My non-D-daughter is taking "Family & Consumer Science" right now at school. I'd say that I'm pretty sure that's 2013 for "Home Economics," but I'm probably not allowed to. Anyway, tonight was one of her major projects: making dinner for the family, starting with menu planning and grocery shopping. This is a HUGE undertaking for her. I love her dearly, in so many ways, but this promised trouble from the start. She is an extremely picky eater, shows no interest in cooking, and her only expressed interest in grocery shopping is to get a donut when her D-sister isn't there (not that we don't allow her to eat donuts...). This is amplified by her sister's ever too ready side by side comparison; my other daughter is an adventurous eater, loves to cook, and can easily find her way around the grocery store.
She looked through numerous cookbooks and selected her recipes. She went through the ingredients we had on hand and then made a grocery list of the items she'd need. So, with the greatest of attitudes, I took her shopping today. We collected the items she'd need, went home, and she started to cook.
She did fine with the appetizer she had selected--spiced pecans. She learned about how to measure butter by the markings on the stick. She learned about cayenne and cumin, which were new to her. She learned how important the stove temperature can be. Her feelings were a little hurt when her sister didn't want to try the nuts, and wasn't very appreciative when I couldn't help pointing out the obvious: "See how someone's feelings can be hurt when you cook something and they won't even try it?" (I really couldn't help it.) But she was learning! So far, so good. And then she shifted to the main course, and that's where we hit a speed bump.
"Dad, where's the chicken?"
"What chicken, sweetheart?"
"Dad, I'm making chicken teriyaki. I forgot to put chicken on the list. Oh no, I guess we're eating nuts for dinner."
"Honey, that's okay. Mom or I can take you to get chicken. But making dinner really is harder than it looks, isn't it?" (I couldn't help it again.)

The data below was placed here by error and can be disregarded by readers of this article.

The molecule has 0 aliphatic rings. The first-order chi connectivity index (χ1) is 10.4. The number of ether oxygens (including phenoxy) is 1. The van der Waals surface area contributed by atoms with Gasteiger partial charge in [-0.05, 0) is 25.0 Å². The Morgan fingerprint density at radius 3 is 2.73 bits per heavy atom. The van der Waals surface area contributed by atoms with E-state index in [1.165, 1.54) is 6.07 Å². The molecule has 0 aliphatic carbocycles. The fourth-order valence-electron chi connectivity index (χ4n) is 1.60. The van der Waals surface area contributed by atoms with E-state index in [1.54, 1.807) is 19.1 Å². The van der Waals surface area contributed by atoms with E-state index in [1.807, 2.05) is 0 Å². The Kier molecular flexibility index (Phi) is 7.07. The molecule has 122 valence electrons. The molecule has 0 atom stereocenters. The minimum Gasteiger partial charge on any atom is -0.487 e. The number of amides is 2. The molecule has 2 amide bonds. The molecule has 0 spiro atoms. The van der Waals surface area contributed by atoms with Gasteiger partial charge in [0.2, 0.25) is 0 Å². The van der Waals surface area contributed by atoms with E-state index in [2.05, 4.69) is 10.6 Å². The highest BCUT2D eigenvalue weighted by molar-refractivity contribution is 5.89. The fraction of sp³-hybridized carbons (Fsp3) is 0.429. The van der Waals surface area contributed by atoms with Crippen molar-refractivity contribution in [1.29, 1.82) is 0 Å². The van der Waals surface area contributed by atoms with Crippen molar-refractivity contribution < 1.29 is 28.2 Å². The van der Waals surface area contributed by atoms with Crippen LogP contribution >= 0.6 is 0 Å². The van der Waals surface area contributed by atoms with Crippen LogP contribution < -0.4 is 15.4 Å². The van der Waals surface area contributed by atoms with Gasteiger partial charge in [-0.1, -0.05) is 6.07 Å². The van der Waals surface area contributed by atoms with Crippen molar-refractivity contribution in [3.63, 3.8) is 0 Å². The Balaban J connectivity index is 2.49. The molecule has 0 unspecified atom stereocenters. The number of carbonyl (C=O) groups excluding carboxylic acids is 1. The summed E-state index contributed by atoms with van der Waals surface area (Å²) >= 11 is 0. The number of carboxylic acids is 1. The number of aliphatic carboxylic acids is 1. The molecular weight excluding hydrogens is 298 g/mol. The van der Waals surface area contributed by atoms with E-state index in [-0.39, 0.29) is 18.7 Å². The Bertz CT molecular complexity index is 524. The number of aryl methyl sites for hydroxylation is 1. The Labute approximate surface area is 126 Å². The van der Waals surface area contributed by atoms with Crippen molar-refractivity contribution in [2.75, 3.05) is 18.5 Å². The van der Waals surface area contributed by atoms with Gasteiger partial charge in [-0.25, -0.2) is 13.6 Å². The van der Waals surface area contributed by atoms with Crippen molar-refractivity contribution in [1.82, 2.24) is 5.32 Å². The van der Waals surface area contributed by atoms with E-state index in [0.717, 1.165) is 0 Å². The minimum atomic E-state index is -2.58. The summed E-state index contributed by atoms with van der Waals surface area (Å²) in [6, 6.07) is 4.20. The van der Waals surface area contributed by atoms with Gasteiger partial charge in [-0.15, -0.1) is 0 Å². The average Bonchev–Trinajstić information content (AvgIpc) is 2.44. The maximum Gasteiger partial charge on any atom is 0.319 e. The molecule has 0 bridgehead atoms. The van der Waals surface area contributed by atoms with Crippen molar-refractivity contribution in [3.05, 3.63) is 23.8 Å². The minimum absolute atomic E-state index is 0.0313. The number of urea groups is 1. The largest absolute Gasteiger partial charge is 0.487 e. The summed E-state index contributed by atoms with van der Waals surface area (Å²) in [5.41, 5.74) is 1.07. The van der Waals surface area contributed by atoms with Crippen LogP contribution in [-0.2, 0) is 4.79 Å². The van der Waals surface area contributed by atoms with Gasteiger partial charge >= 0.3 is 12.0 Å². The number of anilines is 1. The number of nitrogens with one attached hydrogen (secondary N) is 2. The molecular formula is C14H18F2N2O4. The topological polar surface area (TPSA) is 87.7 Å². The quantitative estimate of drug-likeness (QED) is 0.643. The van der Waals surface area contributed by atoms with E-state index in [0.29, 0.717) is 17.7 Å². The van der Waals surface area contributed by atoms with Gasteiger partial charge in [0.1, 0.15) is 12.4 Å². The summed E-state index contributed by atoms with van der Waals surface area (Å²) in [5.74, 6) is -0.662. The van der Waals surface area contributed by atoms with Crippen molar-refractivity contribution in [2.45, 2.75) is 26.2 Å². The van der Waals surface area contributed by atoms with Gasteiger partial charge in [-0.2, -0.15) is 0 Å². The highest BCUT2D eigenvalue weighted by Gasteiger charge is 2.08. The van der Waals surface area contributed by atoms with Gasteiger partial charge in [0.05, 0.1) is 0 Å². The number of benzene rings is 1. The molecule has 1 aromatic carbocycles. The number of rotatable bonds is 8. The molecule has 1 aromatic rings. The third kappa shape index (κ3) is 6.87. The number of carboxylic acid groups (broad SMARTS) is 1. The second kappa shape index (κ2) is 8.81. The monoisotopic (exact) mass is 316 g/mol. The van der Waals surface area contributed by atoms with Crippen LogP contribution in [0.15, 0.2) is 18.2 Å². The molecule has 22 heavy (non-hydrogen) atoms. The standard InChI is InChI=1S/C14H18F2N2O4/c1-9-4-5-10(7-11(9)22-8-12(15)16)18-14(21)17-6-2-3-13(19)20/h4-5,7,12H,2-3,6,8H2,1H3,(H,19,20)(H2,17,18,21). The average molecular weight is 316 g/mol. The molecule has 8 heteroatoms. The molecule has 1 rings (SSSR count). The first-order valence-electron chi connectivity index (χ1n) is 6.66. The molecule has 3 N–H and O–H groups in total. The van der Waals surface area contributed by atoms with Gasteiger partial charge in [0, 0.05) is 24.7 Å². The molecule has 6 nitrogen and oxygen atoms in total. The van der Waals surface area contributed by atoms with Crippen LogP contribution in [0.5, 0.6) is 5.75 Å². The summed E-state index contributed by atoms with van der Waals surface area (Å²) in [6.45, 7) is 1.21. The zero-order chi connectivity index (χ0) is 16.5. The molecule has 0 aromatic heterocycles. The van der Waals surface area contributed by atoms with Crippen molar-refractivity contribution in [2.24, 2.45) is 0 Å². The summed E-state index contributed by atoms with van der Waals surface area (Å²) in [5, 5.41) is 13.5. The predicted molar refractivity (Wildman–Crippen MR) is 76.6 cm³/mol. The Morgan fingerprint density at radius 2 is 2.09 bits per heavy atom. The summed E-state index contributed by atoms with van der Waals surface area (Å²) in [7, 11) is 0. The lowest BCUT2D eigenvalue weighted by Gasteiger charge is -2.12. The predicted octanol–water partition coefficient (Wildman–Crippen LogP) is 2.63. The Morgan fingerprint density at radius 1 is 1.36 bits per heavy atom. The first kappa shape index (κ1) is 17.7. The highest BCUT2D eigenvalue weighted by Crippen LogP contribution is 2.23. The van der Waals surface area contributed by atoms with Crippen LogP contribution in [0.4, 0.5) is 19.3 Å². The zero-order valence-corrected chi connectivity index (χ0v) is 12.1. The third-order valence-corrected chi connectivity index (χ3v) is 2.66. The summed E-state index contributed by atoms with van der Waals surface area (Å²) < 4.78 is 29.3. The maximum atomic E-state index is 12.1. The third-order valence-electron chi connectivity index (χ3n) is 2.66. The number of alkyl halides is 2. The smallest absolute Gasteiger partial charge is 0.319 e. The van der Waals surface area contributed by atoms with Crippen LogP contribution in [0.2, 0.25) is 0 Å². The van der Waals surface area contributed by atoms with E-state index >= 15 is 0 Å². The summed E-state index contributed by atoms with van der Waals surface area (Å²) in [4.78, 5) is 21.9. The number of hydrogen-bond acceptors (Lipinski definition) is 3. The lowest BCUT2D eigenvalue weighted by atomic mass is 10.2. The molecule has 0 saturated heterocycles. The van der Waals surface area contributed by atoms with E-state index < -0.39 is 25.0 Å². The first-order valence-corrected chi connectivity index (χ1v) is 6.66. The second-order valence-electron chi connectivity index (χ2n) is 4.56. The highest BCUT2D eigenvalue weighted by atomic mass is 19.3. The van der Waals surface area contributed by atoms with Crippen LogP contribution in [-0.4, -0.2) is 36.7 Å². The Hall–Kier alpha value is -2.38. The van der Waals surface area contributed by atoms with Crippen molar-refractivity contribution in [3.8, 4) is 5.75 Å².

So my wife took her, with heavier than usual traffic due to the evening rush, and they came back 6 miles and 1 hour later.
She was a little deflated, but I got to make up for my previous utterances and tell her the story of how when I started cooking I was eager and adventurous, but completely incapable of getting dinner on the table before 9 (or 10) pm. She still needed a lot of cheerleading, because the poor thing was really struggling and feeling the effort and the burden grow. ("Everyone is getting hungrier and it's getting later and later. I can't believe I forgot the chicken. Please eat the nuts. At least you'll have something. I'm going to fail this class.")
We sat down to eat, and no sooner did she sit, with apron on--very cute--than she sprang back up to go make dessert.
"Dad, where's the powdered sugar?"
"Where's the vanilla extract?"
"Do we have a 'fine mesh sieve' Dad?"
It took four tries to get the beaters attached to the hand mixer, but she watched with amusement as the cream formed firm peaks, then took the blackberry puree ("Dad, do we have a food processor?") and folded it in ("Where is the rubber spatula?!") along with some whole fresh blackberries.
In the end, everything was delicious, and she learned a ton. She obviously learned the most from her stumbles. She lamented that she thought everyone else in class probably did better than she did, and that she really was no good at it. I reminded her that it all tasted great, and that she just needs more practice and more experience. She was glad it tasted good, but was tired and it was getting late, and she had other homework to do, which she hadn't had a chance to start. She struggled through that, and her shower, and lost even more steam as she made her way to bed. She was visibly relieved when I told her I'd do the dishes--she had done quite enough. I tucked her in and wished her good night.
And then I went down to clean up and do those dishes. I eventually cleared away enough debris to find the pile of cookbooks on the counter. Sitting on top, still open to her recipe, was the one she had used tonight. I closed it to put it away--and I stopped. It was only then that I realized she had used a cookbook "for families living with type 1 diabetes." She had made low-carb selections, and adapted them to be gluten free. She hadn't had to ask for any help with those parts. She knows that stuff cold, though she has neither diabetes nor celiac herself. She was already asleep, but in the morning I'll be sure to tell her that despite what she thinks, I'm pretty certain that no one else in her class can do what she did tonight.